The last two episodes of Lucha Underground have demonstrated the influence former WWE talents such as Chavo Guerrero, Jr., Rey Mysterio, Jr., Johnny Mundo (nee Morrison), and producer Chris DeJoseph have had on the product.
Take for example the show ending angle from this week. After Rey had lost to Pentagon Dark in a three-way, one-fall match also involving Chavo, they revisited an angle Rey & Chavo did on Smackdown about 10 or so years ago, only this time, Rey was hung on the top rope in the tree of woe while Chavo hit him repeatedly with chair shots.
Been there, seen that. Don't need to see it again.
A week earlier, Killshot had received an envelope delivered to him by Joey Ryan while the masked man was working out. All there was to be had was a crudely written note that read, "You left me for dead!".
This one is a variation on an angle that had been done twice in WWE.
In 2002, Jamie Noble was recalled from Heartland Wrestling to work a cruiserweight feud with former rival Shane Helms, at the time going by Hurricane. The idea was that Hurricane was being hassled by an unknown party, which turned out to be Noble, who then beat Hurricane for the cruiser title. Around the same time, over on Raw, I think there was something similar involving Rob Van Dam and Booker T or Goldust. I forget which, but cryptic notes were involved there, too.
It'll be a while before Killshot's new opponent is revealed, but it's sure they won't take the lazy way out and just use this to continue the feud with Marty Martinez. The Moth has moved on to Ivelisse Velez and her new on-screen squeeze, Jeremiah (Sami Callihan), who will make his in-ring debut soon, one would think.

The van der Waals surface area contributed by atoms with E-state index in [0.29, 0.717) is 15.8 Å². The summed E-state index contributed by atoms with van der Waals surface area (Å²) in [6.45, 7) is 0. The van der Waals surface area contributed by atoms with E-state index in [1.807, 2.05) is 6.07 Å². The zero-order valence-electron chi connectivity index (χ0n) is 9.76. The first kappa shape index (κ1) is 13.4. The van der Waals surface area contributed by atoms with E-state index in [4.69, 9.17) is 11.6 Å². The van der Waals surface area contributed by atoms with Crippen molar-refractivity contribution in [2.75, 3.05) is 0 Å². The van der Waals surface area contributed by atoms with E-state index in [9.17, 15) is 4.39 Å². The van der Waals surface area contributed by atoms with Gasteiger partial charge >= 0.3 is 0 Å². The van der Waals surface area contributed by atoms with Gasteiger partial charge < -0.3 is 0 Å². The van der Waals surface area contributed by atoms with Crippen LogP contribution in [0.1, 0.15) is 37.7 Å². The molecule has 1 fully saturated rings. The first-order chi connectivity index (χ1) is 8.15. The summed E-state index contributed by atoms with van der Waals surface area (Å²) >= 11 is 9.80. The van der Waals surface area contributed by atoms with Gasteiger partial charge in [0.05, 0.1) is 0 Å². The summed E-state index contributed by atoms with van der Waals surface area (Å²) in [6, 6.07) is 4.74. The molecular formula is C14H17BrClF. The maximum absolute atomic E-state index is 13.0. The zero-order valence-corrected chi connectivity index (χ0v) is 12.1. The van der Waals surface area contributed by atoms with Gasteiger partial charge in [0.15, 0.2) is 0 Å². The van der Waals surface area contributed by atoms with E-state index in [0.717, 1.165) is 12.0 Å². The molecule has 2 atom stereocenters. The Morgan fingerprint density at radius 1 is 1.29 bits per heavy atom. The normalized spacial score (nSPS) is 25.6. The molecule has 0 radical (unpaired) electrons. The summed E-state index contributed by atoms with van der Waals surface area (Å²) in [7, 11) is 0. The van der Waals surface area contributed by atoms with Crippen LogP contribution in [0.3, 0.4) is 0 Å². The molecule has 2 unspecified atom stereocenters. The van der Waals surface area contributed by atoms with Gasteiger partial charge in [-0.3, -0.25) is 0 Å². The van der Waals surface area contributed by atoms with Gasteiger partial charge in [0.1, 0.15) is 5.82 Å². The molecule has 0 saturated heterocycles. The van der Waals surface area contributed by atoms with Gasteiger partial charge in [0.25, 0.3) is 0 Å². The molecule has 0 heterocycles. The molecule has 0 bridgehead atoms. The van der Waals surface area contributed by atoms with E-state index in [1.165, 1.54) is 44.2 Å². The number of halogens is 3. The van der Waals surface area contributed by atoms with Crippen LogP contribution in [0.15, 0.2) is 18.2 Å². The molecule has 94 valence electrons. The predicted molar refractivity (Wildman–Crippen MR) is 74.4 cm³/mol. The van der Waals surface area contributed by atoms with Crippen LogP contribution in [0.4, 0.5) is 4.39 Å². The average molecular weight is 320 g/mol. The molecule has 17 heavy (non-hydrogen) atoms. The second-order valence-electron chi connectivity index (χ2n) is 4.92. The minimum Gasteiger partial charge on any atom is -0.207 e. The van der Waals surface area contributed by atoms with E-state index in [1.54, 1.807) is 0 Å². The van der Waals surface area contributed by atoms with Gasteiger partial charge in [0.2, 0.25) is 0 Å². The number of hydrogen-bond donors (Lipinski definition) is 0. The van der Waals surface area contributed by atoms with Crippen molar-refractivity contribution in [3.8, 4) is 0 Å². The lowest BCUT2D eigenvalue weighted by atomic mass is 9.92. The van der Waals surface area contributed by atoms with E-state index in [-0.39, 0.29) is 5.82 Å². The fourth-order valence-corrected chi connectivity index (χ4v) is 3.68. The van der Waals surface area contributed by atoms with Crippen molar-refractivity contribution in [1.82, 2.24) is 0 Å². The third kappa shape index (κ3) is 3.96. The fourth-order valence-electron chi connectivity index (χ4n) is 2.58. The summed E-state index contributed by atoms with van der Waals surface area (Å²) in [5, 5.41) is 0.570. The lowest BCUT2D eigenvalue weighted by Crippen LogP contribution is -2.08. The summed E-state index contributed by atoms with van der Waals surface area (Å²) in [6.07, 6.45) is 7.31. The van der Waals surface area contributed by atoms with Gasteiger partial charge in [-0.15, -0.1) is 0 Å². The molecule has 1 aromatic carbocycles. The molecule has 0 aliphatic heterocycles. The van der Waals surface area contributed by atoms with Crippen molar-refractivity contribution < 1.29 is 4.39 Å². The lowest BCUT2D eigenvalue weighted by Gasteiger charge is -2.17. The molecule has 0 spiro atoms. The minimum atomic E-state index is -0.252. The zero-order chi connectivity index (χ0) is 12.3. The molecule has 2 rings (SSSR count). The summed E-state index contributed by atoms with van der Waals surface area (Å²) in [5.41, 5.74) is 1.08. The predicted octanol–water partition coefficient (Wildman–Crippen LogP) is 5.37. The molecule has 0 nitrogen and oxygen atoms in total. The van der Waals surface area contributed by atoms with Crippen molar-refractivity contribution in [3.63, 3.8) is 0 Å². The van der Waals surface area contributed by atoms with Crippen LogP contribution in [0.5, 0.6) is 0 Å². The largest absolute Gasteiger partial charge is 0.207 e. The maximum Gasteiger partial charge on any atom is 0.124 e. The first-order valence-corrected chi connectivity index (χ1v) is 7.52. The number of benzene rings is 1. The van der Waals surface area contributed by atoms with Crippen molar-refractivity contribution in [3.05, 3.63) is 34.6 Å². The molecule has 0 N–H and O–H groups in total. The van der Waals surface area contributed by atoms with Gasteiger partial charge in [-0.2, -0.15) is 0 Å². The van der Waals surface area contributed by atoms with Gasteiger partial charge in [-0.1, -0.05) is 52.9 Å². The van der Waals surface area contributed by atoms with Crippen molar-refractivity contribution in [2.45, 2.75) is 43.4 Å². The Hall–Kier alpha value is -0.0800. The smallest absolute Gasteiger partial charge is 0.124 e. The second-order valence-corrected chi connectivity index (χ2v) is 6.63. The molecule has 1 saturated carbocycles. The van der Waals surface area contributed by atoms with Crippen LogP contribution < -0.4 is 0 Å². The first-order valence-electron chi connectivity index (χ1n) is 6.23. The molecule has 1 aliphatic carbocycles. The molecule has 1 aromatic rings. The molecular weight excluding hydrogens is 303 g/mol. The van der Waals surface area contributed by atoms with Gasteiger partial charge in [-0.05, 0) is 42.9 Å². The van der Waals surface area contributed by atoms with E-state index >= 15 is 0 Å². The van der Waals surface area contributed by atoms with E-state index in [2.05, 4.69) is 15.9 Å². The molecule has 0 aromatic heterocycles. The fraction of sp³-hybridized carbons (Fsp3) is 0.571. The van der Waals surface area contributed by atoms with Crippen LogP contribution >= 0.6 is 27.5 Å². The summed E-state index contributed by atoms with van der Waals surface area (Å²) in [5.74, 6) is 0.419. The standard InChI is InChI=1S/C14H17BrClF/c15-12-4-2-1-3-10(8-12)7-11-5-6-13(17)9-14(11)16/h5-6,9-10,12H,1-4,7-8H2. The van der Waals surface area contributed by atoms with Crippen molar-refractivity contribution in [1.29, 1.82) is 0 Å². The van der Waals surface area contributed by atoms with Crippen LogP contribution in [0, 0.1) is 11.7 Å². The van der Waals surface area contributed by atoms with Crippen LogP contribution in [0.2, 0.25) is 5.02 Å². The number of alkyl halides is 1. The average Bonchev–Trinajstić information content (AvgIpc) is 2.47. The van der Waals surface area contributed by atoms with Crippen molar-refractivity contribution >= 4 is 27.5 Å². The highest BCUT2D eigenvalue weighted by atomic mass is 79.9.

Dario Cueto's Dial of Doom, which will create title matches for Matanza on a bi-weekly basis for now, is also a variation on the infamous Raw Roulette wheel, which was introduced also in 2002. I may be wrong, but Chris DeJoseph may have been with WWE back then. We know Mysterio would soon arrive by July 2002, but Chavo was already there. At least now you know why these old angles dating back 10 years or better are being used in Lucha Underground.
The idea, then, is to attract older fans who've seen this stuff before. Good idea, yes, but aside from the Mysterio-Guerrero angle, which isn't quite as fresh when you think about it, it would help if El Rey Network, Robert Rodriguez's other pride & joy, did more to call attention to the show. You know, the same way they're doing it with "From Dusk 'Til Dawn" on Tuesdays. The relentless promotion of "Dusk" is doing its job, one would think, although, again, I could be wrong about that, and since cast members from "Dusk" were seen at the temple, a crossover could still happen.
Digression over. Getting back on topic, one can assume that Worldwide Underground, the stable established in season 2, is LU's answer to WWE's Evolution (2002-5, 2014), with Mundo in the Triple H role as the title-obsessed leader. However, WU hasn't been as dominant, and that's actually a good thing. Evolution's problem was that it was perceived as a vanity vehicle for Triple H. Mundo, on the other hand, has a kindred spirit in Jack Evans, who matches him in terms of arrogance, ego, and athletic ability. Still, Mundo cut a promo in Dario Cueto's office not long ago acknowledging that WU is meant to ensure he becomes LU champion. Yeah, straight off the HHH assembly line. Bleecch.
It's unfortunate that the episodes are already in the can, taped weeks in advance. What LU could use now would be some writers with fresh ideas. Otherwise, it could end up suffering a slow, painful death, and then it'll be a footnote in wrestling history. I say that because if there are more old angles from WWE and elsewhere being used in the coming weeks, older viewers will look, then turn away if they don't like what they see.